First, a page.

Tuesday, January 26, 2010

Swelling Glass

This is a surprise and there are likely many other variations that may be able to use the same strategy.  At the moment there is the art to be learned in its usage but even then we can all see the value of a product that sucks up liquid organics yet repels water.


I do not want chatter about oil spills.  There the problem is one of volume.  There is always way too much for anything to help except capture and recovery.  Yet small spills that will simply saturate are difficult and expensive to treat.  This promises to allow blending of the product directly into contaminated material to collect the pollutant, followed eventually with water separation.


That is the main advantage of what is described.  The pollutant is captured in a form that also reduces density allowing floatation.  Many other products capture pollutants without reducing density or providing any separation strategy. 


“Swelling Glass” Cleans Polluted Water Like a Sponge


Written by Tina Casey
Published on January 11th, 2010

This is the discovery that could put the College of Wooster on the map: glass that swells like a sponge.  Put together like a nano-matrix, the new glass can unfold to hold up to eight times its weight.  The glass binds with gasoline and other pollutants containing volatile organic compoundsbut it does not bind with water, so it acts like a “smart” sponge, capable of picking and choosing from contaminated groundwater.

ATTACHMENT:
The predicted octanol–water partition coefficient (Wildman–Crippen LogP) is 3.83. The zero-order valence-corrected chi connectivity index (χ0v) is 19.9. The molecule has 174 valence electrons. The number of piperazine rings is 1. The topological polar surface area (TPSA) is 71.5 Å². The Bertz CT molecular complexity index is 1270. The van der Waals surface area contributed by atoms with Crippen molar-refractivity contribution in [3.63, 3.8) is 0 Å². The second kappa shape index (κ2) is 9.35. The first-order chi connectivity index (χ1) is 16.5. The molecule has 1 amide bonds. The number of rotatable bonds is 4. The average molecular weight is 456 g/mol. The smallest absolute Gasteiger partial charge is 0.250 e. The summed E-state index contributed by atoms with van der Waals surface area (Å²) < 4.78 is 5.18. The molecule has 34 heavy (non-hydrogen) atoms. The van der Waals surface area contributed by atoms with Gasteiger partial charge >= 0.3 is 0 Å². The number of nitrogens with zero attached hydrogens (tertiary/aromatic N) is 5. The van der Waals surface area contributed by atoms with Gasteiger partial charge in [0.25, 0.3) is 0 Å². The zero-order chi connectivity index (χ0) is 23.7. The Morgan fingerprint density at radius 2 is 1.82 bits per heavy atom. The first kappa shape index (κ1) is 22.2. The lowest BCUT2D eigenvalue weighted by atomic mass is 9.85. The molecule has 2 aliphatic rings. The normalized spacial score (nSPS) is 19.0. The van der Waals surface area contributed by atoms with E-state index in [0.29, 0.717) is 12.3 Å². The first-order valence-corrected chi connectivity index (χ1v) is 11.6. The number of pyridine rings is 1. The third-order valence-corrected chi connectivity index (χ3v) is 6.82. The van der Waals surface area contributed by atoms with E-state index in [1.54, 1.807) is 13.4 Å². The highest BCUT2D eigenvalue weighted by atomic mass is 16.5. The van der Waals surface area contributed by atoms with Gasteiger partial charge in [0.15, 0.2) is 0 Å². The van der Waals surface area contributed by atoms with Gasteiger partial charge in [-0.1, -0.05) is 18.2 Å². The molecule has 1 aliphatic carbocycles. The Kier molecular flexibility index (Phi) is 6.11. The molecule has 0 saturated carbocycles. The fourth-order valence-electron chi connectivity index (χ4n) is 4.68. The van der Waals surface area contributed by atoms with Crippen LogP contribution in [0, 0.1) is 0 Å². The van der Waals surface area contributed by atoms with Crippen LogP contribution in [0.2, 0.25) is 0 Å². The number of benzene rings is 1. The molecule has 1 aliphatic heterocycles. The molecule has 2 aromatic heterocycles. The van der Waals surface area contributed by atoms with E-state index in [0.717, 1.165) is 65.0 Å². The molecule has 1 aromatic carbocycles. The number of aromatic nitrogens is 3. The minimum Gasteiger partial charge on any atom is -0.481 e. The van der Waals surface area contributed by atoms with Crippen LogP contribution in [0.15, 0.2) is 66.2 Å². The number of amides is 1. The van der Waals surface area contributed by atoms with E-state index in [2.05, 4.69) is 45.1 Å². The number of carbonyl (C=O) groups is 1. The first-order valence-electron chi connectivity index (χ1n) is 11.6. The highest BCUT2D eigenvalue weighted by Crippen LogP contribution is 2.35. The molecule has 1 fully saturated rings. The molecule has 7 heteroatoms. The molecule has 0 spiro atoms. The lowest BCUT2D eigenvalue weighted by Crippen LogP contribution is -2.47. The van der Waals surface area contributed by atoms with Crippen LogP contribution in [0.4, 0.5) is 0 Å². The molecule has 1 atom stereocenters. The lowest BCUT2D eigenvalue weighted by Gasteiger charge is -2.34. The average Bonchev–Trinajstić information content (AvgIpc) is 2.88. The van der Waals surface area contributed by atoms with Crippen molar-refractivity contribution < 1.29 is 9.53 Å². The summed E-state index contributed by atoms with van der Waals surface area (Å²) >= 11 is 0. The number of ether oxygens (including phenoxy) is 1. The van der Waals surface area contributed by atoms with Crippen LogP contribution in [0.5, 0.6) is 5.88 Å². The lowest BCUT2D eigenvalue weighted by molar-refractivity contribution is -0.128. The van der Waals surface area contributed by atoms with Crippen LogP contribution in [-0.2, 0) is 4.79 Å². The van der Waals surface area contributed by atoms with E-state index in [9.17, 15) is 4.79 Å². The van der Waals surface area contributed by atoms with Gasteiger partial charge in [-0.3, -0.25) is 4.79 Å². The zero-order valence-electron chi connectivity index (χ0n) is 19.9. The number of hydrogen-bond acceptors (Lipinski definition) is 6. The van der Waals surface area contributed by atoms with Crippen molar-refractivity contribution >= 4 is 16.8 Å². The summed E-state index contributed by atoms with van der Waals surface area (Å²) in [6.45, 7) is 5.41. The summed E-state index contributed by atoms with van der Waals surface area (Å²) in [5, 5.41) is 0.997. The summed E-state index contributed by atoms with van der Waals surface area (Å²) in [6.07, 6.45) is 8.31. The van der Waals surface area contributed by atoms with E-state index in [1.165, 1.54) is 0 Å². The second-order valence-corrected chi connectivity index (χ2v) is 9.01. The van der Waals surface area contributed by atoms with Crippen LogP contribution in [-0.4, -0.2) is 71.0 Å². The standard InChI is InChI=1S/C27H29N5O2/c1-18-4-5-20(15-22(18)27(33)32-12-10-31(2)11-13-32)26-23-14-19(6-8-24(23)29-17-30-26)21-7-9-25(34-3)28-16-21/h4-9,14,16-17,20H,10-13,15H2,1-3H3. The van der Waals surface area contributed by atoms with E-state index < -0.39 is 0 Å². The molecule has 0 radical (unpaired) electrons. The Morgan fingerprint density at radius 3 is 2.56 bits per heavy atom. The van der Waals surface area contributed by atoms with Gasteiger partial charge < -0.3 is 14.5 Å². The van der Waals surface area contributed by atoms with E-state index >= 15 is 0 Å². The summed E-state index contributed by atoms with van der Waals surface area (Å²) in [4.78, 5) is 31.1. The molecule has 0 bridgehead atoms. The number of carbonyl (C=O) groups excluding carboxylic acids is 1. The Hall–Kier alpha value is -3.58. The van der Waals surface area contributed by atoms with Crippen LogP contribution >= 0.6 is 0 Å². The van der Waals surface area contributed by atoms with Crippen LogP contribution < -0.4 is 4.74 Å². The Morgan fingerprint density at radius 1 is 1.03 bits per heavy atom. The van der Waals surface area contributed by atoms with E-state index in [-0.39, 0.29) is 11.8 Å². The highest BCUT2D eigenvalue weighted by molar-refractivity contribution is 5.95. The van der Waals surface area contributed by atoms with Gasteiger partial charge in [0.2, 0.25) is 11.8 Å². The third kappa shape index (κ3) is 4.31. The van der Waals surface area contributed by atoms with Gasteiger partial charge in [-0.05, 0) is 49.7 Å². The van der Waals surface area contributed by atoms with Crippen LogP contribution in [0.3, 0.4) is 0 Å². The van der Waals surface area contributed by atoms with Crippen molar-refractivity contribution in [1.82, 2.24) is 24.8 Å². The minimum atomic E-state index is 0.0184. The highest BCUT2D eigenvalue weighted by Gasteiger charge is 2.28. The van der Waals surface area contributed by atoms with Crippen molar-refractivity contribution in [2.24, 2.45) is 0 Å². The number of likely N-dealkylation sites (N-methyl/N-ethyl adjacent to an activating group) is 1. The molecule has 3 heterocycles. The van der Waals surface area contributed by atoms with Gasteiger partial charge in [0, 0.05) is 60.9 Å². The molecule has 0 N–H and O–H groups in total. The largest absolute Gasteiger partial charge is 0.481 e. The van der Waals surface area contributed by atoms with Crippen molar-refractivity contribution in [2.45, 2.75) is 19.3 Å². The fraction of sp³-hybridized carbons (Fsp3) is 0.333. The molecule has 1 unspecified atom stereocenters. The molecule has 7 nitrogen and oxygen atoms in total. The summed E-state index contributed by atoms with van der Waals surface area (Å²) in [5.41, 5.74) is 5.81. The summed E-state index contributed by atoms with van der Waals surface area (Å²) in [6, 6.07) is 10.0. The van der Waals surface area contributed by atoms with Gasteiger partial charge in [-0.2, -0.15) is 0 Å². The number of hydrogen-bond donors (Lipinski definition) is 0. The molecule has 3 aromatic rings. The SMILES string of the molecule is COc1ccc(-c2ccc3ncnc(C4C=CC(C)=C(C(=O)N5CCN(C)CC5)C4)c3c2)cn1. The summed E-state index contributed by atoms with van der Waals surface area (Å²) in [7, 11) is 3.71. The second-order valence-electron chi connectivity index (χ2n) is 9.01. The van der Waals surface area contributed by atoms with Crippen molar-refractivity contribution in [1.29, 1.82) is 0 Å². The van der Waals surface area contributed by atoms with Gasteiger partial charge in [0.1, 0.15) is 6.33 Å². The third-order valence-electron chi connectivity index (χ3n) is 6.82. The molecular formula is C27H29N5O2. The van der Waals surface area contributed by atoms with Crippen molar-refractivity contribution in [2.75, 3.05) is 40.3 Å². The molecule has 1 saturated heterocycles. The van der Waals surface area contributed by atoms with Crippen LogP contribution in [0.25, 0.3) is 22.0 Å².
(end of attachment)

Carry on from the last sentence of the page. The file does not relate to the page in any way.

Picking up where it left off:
The new material was developed by Dr. Paul Edmiston of the College of Wooster, who formed a new company, Absorbent Materials, to market the new glass under the trademark Obsorb.  A number of pilot sites are being tested in the United States, and industrialized countries are not the only ones that stand to gain.  Obsorb’s unique properties make it ideal for low tech, low-budget cleanups in developing areas as well.
Obsorb is a reactive glass.  Unlike conventional glass, it can bond with the chemicals it encounters.  However, it is also hydrophobic, meaning that it does not bond with water.  At a recent pilot demonstration in Ohio, Obsorb was used in the form of a white powder to suck up a plume ofTCE (a volatile organic compound).  TCE is particularly difficult and expensive to clean up using conventional means, which is the reason why some contaminated sites are simply shut down, allowing the vapors to dissipate naturally.  The process takes decades, so Obsorb could provide a low-cost means of recovering sites more quickly.  The venture development group JumpStart Inc.saw the potential and has just committed a $250,000 investment to Absorbent Materials.

Once full, Obsorb floats to the surface, where it can be skimmed off with something as simple as a coffee filter.  After that the pollutants can be retrieved and the glass can be reused hundreds of time.  Nanoparticles of iron can also be added to convert TCE or PCE (another volatile organic compound) into harmless substances.  As a low cost form of cleanup, swelling glass could provide site remediators with yet another in the growing list of non-conventional cleanup tools along with lactate, vitamin B-12, and even cattails.

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